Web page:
Can a Party Still Sue After Binding Arbitration?
Wednesday, March, 16, 2011
When parties agree to binding arbitration they need to realize what that actually means. Arbitration can be non-binding or binding depending on what the parties agreed upon. Both types of Arbitration will still involve a third party arbitration attorney to preside over the dispute. And, both types will apply to all various arbitration subjects such as divorce arbitration, medical disputes, work place conflict, personal injury arbitration, etc.
While binding arbitration is usually less time consuming and less expensive, it also means that you are basically giving up your right to sue in a court of law. The other factor to Binding is that it usually involves an arbitration attorney that is hired by the institution or party with whom you have the dispute with. A decision on a binding arbitration cannot be appealed or overturned unless there are rare circumstances present (fraud, bias or other inappropriate actions on the part of the arbitration attorney). After the decision is rendered, the case is over. The losing party will typically not be able to appeal, and if they do it can turn into a costly event that can take years to get resolved (not to mention the stress you will endure throughout this process.)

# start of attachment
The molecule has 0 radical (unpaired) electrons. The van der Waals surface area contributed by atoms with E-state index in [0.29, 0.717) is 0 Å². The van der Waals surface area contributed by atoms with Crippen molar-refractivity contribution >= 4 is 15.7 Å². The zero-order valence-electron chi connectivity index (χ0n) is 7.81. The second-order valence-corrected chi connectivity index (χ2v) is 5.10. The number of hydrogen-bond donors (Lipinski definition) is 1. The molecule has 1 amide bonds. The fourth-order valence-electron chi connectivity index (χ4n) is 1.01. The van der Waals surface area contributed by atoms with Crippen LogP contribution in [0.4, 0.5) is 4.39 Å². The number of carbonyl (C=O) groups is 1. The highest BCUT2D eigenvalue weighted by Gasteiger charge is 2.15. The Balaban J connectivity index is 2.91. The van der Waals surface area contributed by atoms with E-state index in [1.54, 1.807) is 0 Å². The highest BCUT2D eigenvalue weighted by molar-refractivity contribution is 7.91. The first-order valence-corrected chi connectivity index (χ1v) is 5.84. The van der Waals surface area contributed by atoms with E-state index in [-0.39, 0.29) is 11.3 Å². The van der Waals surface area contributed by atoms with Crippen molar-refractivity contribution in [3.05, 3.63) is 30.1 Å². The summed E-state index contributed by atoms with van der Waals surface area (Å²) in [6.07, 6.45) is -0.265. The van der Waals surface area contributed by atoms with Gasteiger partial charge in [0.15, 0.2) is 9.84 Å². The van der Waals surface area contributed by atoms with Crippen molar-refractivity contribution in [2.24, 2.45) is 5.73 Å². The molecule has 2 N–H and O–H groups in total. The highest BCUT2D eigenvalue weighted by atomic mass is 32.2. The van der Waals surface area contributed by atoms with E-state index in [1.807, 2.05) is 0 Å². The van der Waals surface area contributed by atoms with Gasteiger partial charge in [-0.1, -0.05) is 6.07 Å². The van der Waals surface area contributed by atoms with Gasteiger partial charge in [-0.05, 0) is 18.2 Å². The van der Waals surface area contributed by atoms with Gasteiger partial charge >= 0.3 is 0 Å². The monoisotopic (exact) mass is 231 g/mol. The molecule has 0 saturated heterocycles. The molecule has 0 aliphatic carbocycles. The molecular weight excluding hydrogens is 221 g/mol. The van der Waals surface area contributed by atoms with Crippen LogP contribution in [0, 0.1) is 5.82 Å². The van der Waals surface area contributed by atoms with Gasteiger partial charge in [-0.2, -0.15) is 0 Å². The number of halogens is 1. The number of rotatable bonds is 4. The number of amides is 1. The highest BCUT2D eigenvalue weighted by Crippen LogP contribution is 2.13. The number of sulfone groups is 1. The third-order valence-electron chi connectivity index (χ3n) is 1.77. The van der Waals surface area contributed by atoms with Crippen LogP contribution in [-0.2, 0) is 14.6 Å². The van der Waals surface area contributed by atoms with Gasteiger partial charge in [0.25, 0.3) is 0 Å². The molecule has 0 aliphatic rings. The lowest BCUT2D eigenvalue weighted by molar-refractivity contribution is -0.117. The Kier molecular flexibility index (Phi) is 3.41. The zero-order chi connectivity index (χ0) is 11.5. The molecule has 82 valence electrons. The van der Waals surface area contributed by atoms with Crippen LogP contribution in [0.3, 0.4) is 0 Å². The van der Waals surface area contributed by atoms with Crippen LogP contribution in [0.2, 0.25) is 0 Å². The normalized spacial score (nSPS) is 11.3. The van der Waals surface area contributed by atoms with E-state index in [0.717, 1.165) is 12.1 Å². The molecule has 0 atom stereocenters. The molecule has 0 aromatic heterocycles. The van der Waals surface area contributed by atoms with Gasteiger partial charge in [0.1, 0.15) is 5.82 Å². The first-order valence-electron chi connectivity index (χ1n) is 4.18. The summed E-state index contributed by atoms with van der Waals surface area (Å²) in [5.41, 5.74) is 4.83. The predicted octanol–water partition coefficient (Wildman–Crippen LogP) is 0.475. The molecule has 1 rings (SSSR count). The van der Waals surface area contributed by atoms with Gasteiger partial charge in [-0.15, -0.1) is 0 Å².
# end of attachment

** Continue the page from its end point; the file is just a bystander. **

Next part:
Finding a Beneficial Alternative to Litigation
Arbitration is a great solution for many individuals wanting to resolve a conflict or dispute in a timely and less costly manner. Depending on if you are the institution, or the party they have the dispute with, you might want to consider the rights you are giving up in a binding arbitration agreement. If you are unsure, as always it’s best to get legal advice before agreeing to anything you do not clearly understand.